Motorists are being warned to remember the morning after while celebrating over the Christmas period.
More than 400 drivers have been caught drink-driving between 8am and 1pm on Saturday, Sunday and Monday mornings between January and the end of September.
Superintendent Con O'Donohue, of the Garda National Traffic Bureau, said revellers should never put themselves in a position where they risk driving with alcohol in their system.
"Any alcohol impairs driving and increases the risk of being involved in a collision," he said.
"Combine even a small amount of alcohol in your system with tiredness after a late night out and the risk of being involved in a collision is even higher."
The Road Safety Authority (RSA) and drinkaware.ie have launched their "morning after" drink-driving over Christmas. They warned the only way to sober up is time and that no amount of coffee, energy drinks, cold showers or breakfast rolls will speed up the process.
Figures show that over nine months, 101 drivers were caught drink-driving on Saturday mornings and 208 on Sunday mornings - more than five times greater than the mid-week detection figure - with 94 incidents on Mondays.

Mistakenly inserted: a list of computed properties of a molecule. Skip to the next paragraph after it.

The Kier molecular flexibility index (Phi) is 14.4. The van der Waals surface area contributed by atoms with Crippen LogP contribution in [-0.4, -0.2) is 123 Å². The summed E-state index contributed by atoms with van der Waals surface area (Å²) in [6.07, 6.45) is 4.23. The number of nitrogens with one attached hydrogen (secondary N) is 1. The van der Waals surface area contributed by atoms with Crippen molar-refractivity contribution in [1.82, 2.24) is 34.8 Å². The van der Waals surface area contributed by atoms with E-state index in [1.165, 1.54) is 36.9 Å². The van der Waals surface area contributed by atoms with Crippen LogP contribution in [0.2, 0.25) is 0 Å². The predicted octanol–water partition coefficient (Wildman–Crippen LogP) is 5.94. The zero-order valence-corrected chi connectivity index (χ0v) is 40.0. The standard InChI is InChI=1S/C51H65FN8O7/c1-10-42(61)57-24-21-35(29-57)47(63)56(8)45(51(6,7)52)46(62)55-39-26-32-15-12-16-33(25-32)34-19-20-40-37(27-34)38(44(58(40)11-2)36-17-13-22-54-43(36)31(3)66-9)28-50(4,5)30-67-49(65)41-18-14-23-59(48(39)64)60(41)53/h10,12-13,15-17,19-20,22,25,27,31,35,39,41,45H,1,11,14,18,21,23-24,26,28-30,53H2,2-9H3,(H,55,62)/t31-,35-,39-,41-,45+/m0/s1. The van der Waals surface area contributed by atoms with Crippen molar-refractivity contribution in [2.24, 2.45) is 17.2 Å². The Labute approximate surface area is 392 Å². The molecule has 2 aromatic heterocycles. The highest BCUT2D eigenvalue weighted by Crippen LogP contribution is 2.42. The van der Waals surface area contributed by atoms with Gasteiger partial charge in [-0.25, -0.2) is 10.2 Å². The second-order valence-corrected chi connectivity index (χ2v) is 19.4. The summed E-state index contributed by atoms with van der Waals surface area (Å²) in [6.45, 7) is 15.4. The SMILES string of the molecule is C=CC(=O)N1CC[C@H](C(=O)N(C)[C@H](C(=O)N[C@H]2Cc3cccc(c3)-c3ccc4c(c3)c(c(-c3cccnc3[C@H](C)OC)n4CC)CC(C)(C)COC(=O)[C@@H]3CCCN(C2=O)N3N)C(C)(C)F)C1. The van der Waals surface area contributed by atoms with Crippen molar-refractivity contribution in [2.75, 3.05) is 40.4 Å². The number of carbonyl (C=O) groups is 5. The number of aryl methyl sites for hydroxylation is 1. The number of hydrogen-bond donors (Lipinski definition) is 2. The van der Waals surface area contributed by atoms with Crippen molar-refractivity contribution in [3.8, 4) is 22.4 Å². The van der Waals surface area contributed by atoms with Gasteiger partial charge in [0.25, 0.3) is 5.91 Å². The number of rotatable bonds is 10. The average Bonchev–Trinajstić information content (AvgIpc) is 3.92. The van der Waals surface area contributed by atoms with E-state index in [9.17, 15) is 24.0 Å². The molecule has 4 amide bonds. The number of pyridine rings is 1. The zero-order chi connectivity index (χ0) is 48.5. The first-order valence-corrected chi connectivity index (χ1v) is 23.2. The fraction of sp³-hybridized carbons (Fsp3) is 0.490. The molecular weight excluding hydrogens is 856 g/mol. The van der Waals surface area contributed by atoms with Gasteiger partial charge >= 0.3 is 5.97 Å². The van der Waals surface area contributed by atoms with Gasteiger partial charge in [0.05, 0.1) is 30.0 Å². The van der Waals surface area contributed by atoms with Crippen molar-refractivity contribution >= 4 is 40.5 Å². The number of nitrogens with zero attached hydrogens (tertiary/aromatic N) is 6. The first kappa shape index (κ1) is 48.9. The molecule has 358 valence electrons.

Half of the drivers involved were less than 35 years old, peaking in the 30-34 age group.
The RSA's John Caulfield said the majority of people are saving lives by leaving the car keys at home when heading out for a few drinks.
"However, there is now a new problem," he said.
"These very same people are unaware that with the introduction of the new lower drink-drive limits, when they get behind the wheel the next morning they could still have alcohol in their system, and still be unfit to drive.
"That's why this campaign is so important. We want to make people aware of the danger of drink-driving the following morning so they can continue to do the right thing."
Fionnuala Sheehan, of drinkaware.ie, said the reality is that many won't think about what they drank the night before when getting in the car the following morning.
"It takes your body about an hour to get rid of one standard drink," she added.
"That's one hour for a half a pint, or a small glass of wine, or a pub measure of spirits."